The early years.

The information about his early years are uncertain and incomplete. Many historians think that he was born in Tournai (Belgium) in 1631, from a Swiss family: his original name was, in fact, Fritz Karl Watel. At the age of fifteen, instead of choosing the same job as his father, he became an apprentice chef, showing at once considerable skills.

At Fouchet service.

Renaissance banquets by Vatel: Portrait of Nicolas Fouquet (img-06)

Thanks to these skills, the young Francois was soon employed as an assistant in the kitchen of Nicolas Fouquet, Superintendent of Finance of the Kingdom of France. This experience was fundamental for his training: thanks to it, he understood the great importance of food presentation.
The chronicles of the time report that during the banquets ordered by the powerful statesman, delicious preparations were often served on gold plates, in the belief that this could enrich their taste and increase the prestige of the host.

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The inauguration of Vaux-le-Vicomte castle.

Renaissance banquets by Vatel: Chateau de Vaux-le-Vicomte, facade, J.P. GRANDMONT (cc-02)

In August 1661, Vatel was appointed with the task of organizing the inauguration of the Vaux-le-Vicomte Castle. The King himself, Louis XIV, was invited to this important event.
The celebration was so splendid and successful to make the monarch jealous, ruining his already difficult relations with Fouchet. Not surprisingly, a few months later, the ambitious politician was arrested (*1) under the accusation of embezzlement. Fearing to be involved, Vatel fled to England.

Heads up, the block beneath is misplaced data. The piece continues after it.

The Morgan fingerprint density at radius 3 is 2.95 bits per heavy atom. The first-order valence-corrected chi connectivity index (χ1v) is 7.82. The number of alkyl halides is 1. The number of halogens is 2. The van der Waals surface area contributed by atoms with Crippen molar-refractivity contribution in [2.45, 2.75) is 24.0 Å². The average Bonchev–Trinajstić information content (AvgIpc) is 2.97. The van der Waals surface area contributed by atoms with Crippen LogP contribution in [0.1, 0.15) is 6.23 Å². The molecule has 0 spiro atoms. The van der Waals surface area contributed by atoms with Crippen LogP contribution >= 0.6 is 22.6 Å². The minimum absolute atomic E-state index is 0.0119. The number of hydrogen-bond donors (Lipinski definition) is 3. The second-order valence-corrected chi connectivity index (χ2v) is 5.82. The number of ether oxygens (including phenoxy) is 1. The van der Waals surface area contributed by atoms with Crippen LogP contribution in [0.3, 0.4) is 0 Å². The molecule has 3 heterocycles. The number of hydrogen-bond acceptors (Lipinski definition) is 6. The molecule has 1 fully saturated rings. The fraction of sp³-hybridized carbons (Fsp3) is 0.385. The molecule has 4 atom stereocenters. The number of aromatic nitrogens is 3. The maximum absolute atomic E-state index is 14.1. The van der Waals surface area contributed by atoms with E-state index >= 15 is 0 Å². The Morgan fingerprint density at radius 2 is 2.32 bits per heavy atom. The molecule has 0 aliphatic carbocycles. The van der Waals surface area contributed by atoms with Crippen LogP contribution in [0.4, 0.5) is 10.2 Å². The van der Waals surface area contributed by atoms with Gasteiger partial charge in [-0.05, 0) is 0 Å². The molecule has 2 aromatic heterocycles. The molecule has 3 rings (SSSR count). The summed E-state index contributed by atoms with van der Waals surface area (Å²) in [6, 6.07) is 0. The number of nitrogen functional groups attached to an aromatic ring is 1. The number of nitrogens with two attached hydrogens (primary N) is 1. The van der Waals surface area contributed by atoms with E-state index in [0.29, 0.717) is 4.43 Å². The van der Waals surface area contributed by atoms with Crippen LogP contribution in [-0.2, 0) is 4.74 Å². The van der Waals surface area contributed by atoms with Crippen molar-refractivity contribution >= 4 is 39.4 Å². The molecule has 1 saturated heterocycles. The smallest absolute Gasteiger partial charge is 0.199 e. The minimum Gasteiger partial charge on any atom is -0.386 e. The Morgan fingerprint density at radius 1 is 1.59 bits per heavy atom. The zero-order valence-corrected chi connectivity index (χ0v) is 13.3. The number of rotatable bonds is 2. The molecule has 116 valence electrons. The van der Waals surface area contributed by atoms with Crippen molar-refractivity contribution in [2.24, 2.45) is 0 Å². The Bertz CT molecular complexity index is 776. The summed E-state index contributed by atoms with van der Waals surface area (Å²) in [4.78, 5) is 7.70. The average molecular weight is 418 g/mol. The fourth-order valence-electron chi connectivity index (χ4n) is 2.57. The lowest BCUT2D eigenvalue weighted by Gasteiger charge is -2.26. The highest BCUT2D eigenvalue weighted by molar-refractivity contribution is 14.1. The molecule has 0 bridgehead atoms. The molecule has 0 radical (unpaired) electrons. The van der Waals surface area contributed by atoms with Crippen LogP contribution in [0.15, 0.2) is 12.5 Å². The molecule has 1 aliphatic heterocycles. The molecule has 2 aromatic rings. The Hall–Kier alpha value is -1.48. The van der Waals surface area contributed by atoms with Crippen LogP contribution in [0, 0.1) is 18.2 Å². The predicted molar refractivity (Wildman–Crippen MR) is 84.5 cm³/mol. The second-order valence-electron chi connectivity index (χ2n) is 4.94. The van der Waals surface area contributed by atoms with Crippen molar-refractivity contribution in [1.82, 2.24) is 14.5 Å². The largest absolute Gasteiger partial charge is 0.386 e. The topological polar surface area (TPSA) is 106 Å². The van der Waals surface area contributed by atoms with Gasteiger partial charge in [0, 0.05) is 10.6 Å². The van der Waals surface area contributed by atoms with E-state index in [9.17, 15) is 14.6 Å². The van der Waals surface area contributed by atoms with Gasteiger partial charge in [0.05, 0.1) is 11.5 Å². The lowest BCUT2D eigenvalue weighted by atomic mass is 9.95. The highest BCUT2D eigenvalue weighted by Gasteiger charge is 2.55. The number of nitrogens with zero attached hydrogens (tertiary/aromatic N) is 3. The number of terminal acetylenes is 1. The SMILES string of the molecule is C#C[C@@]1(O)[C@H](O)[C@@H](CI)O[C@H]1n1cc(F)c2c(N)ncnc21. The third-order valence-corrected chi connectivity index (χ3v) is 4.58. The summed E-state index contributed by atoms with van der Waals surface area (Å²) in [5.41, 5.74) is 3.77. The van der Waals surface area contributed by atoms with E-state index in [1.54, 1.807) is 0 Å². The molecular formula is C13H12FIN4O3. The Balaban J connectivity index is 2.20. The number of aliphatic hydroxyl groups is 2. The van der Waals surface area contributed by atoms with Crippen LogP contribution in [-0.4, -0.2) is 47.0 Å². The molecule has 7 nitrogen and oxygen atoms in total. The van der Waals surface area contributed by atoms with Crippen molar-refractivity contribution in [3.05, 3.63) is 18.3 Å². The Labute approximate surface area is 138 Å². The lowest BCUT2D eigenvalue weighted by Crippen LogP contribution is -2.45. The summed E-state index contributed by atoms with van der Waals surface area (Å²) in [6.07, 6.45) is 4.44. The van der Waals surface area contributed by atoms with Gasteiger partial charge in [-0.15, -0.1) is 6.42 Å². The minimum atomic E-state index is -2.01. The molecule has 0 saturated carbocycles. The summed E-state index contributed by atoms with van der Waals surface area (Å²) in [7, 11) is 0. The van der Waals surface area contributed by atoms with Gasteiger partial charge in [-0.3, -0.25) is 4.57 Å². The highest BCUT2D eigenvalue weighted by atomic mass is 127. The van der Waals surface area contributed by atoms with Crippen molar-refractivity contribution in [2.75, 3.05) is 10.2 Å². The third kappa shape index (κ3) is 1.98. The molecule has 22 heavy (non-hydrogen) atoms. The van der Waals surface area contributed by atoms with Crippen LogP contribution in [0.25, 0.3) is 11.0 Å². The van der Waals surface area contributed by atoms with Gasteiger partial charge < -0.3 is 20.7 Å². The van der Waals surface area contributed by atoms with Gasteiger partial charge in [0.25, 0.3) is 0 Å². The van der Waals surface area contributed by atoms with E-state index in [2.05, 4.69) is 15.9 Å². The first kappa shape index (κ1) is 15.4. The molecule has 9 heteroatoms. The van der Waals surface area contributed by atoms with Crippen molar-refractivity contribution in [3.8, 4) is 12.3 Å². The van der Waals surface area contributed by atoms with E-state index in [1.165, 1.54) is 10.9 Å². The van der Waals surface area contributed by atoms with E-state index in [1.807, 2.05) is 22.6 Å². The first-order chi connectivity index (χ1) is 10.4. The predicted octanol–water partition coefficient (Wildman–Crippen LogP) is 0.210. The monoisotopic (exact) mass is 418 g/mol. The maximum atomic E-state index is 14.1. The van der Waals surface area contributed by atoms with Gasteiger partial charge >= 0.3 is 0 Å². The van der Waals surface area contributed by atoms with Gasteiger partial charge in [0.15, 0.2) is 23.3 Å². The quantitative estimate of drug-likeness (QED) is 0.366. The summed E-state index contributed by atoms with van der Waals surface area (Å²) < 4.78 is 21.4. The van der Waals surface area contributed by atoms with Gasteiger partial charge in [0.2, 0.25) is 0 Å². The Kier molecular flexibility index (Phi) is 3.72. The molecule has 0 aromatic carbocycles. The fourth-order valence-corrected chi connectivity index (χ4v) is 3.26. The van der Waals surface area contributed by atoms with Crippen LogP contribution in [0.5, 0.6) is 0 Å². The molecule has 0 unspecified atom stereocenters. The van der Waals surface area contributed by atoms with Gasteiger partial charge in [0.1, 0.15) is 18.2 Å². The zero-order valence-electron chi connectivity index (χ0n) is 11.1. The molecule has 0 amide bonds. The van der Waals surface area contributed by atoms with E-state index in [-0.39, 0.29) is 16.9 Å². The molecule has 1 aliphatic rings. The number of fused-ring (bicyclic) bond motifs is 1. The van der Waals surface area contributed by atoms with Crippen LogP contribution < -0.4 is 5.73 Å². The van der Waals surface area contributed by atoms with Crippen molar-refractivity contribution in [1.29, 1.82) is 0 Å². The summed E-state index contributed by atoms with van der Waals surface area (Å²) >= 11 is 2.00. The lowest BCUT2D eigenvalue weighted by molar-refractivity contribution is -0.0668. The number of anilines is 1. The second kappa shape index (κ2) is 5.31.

It’s possible to say that his great skill costed him his job.

At the Prince of Condé service.

As a matter of fact, his ability had been noticed at court and quite soon he could come back to France where, in 1633, he was hired by the Prince of Condè as ‘contrôleur général de la Bouche’ (catering manager) at the Château de Chantilly. Thanks to his passion and dedication, he could organize all the sumptuous banquets that the Prince frequently ordered.

*1: The arrest was carried out by D’Artagnan, the historical character made famous by Alexandre Dumas in his novel ‘The Three Musketeers’.

Renaissance banquets by Vatel: Chateau de Chantilly, 18th cen. (img-07)


The last Renaissance banquet by Francois Vatel.

As already explained in one of the previous paragraphs, during the Renaissance and the Baroque, banquets were something similar to complex machines. The temporary ‘jamming’ of one of these machines caused the premature death of Vatel.

Renaissance banquets by Vatel: Louis, Grand Condé (img-08)

In 1671 the Prince of Conde decided to organize a magnificent event at the Castle of Chantilly (*1) to get back into the good graces of Louis XIV (‘The Sun King’).